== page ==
"Suppose I have a box of dice that contains a 4-sided die, a 6-sided die, an 8-sided die, a 12-sided die, and a 20-sided die. If you have ever played Dungeons & Dragons, you know what I am talking about. Suppose I select a die from the box at random, roll it, and get a 6. What is the probability that I rolled each die?"

I'll start by defining `DiceSuite`, which inherits `bayesian_update` from Suite and provides `likelihood`.

`data` is the observed die roll, 6 in the example.

`hypo` is the hypothetical number of sides on the die.

If `data > hypo`, that means the outcome exceeds the number of sides on the die; that's impossible, so it has probability 0.

Otherwise, the probability of any outcome is `1/hypo`, where `hypo` is the number of sides on the die.

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class DiceSuite(Suite):

def likelihood(self, data, hypo):
"""Computes the likelihood of the data under the hypothesis.

data: result of a die roll
hypo: integer number of sides on the die
"""
if data > hypo:
return 0
else:
return 1/hypo

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Now we can make a `DiceSuite` object that represents the possible number of sides on the die. By default, all dice have the same prior probability.

Then I update the distribution with the given outcome and print the results:

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dice_suite = DiceSuite([4, 6, 8, 12, 20])
dice_suite.normalize()

dice_suite.print_probs()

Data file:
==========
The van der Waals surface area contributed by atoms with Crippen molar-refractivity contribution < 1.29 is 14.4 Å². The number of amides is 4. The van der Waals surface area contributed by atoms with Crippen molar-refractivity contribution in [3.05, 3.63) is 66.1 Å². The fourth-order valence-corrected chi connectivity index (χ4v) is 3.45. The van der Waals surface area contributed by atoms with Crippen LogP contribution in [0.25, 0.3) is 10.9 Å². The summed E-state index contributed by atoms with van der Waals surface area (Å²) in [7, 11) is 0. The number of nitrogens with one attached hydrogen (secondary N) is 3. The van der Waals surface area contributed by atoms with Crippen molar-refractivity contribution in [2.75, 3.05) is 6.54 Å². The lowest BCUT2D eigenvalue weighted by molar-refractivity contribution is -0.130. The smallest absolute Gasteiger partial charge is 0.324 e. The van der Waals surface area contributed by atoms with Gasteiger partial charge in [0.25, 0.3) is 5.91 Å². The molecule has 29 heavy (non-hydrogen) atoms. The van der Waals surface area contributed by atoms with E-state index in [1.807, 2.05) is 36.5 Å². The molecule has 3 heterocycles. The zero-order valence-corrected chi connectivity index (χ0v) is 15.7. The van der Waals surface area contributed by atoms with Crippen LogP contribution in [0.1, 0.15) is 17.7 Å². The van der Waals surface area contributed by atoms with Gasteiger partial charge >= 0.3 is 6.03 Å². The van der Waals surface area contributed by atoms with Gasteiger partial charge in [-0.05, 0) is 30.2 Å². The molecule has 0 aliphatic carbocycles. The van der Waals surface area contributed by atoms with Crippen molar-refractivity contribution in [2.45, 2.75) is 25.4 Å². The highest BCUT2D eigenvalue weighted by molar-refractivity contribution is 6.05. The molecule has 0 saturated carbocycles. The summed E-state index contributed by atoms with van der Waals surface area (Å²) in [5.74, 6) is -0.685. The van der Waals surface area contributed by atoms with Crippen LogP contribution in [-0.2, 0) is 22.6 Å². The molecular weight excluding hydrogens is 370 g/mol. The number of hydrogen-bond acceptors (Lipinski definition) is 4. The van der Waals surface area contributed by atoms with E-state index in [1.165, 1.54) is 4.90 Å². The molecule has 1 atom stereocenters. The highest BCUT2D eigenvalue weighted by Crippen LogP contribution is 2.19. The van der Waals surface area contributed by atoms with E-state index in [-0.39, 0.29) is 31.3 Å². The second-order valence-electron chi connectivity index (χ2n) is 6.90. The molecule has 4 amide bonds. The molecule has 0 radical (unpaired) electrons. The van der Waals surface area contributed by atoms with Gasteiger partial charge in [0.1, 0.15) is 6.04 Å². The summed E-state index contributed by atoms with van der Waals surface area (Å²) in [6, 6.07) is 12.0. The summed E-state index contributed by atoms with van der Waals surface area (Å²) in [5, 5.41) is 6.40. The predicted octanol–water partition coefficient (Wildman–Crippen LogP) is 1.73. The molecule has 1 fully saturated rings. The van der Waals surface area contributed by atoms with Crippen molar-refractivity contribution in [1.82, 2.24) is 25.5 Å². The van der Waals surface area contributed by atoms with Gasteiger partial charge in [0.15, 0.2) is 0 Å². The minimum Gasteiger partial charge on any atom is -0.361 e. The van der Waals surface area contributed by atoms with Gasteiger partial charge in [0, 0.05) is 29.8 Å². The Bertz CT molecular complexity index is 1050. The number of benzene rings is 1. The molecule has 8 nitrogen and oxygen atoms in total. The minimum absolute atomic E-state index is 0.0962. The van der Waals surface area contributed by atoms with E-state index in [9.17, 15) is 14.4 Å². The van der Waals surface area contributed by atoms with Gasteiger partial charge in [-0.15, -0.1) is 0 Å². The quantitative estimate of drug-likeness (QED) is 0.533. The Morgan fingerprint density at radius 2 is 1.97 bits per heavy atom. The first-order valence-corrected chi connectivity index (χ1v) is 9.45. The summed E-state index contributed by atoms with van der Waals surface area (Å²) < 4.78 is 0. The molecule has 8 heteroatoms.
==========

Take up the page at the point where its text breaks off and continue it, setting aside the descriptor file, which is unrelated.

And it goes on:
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dice_suite.bayesian_update(6)

dice_suite.print_probs()

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As expected, the 4-sided die has been eliminated; it now has 0 probability. The 6-sided die is the most likely, but the 8-sided die is still quite possible.

Now suppose I roll the die again and get an 8. We can update the Suite again with the new data.

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dice_suite.bayesian_update(8)

dice_suite.print_probs()

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Now the 6-sided die has been eliminated, the 8-sided die is most likely, and there is less than a 10% chance that I am rolling a 20-sided die.

Exercise: Draw a UML class diagram that shows the relationships among all classes in this notebook, plus `Counter` and `dict`.

Exercise: Suppose you know that up to 100 sequentially-numbered raffle tickets have been sold, and you think it is equally likely that the number sold is anywhere from 1 to 100. You find a randomly discarded ticket that is number 37. What is the probability that it is the winning ticket?

Hint: Define a class named `TicketSuite` that inherits from `Suite` and provides an appropriate `likelihood` function. It should also define a method that computes the average probability of winning, weighted by the probability of each outcome.

Note: This exercise is pretty challenging if you are not familiar with Bayesian statistics. But if it intrigues you, consider taking Computational Bayesian Statistics.

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# Solution

class TicketSuite(Suite):

def likelihood(self, data, hypo):
"""Computes the likelihood of the data under the hypothesis.

data: result of a die roll
hypo: integer number of sides on the die
"""
if data > hypo:
return 0
else:
return 1/hypo

def weighted_average(self):
"""Compute the probability of winning.

If the number of tickets is hypo, the probability of
winning is 1/hypo.
"""
total = 0
for hypo, prob in self.items():
total += prob / hypo

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# Solution

ts = TicketSuite(range(1, 101))
ts.bayesian_update(37)

xs, ys = ts.render()
plt.plot(xs, ys, linewidth=3, alpha=0.5)

plt.xlabel('Number of tickets')
plt.ylabel('Probability')
plt.show()

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# Solution

ts.weighted_average()